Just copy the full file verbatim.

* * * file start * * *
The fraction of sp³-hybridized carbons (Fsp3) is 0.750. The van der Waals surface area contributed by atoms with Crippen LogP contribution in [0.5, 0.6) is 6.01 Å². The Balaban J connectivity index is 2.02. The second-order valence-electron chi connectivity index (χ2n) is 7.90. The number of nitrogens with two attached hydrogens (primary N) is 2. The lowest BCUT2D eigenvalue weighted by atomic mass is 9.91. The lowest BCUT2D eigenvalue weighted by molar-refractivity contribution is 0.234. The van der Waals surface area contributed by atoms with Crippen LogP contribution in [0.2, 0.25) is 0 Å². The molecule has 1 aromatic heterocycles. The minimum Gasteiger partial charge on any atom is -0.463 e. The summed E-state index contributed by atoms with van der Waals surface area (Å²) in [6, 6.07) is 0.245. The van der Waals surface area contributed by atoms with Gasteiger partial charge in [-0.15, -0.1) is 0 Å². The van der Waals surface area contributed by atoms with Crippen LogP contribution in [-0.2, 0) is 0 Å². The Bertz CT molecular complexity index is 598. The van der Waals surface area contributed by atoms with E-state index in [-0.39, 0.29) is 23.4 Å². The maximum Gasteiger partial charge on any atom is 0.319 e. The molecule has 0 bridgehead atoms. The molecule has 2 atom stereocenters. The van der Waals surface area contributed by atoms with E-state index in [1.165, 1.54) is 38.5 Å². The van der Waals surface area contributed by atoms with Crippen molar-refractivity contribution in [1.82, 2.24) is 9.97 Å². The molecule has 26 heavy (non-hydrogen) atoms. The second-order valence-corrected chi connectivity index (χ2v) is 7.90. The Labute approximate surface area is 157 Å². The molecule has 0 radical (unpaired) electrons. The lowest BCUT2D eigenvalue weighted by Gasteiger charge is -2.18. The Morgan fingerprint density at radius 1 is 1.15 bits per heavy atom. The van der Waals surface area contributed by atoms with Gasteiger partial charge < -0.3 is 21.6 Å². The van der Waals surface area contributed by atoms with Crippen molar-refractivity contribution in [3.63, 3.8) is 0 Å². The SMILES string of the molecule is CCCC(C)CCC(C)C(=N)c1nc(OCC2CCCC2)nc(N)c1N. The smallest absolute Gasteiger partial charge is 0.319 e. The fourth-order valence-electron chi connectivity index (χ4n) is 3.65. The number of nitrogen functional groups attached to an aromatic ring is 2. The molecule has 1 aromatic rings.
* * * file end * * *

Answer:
The fraction of sp³-hybridized carbons (Fsp3) is 0.750. The van der Waals surface area contributed by atoms with Crippen LogP contribution in [0.5, 0.6) is 6.01 Å². The Balaban J connectivity index is 2.02. The second-order valence-electron chi connectivity index (χ2n) is 7.90. The number of nitrogens with two attached hydrogens (primary N) is 2. The lowest BCUT2D eigenvalue weighted by atomic mass is 9.91. The lowest BCUT2D eigenvalue weighted by molar-refractivity contribution is 0.234. The van der Waals surface area contributed by atoms with Crippen LogP contribution in [0.2, 0.25) is 0 Å². The molecule has 1 aromatic heterocycles. The minimum Gasteiger partial charge on any atom is -0.463 e. The summed E-state index contributed by atoms with van der Waals surface area (Å²) in [6, 6.07) is 0.245. The van der Waals surface area contributed by atoms with Gasteiger partial charge in [-0.15, -0.1) is 0 Å². The van der Waals surface area contributed by atoms with Crippen LogP contribution in [-0.2, 0) is 0 Å². The Bertz CT molecular complexity index is 598. The van der Waals surface area contributed by atoms with E-state index in [-0.39, 0.29) is 23.4 Å². The maximum Gasteiger partial charge on any atom is 0.319 e. The molecule has 0 bridgehead atoms. The molecule has 2 atom stereocenters. The van der Waals surface area contributed by atoms with E-state index in [1.165, 1.54) is 38.5 Å². The van der Waals surface area contributed by atoms with Crippen molar-refractivity contribution in [1.82, 2.24) is 9.97 Å². The molecule has 26 heavy (non-hydrogen) atoms. The second-order valence-corrected chi connectivity index (χ2v) is 7.90. The Labute approximate surface area is 157 Å². The molecule has 0 radical (unpaired) electrons. The lowest BCUT2D eigenvalue weighted by Gasteiger charge is -2.18. The Morgan fingerprint density at radius 1 is 1.15 bits per heavy atom. The van der Waals surface area contributed by atoms with Gasteiger partial charge < -0.3 is 21.6 Å². The van der Waals surface area contributed by atoms with Crippen molar-refractivity contribution in [3.63, 3.8) is 0 Å². The SMILES string of the molecule is CCCC(C)CCC(C)C(=N)c1nc(OCC2CCCC2)nc(N)c1N. The smallest absolute Gasteiger partial charge is 0.319 e. The fourth-order valence-electron chi connectivity index (χ4n) is 3.65. The number of nitrogen functional groups attached to an aromatic ring is 2. The molecule has 1 aromatic rings.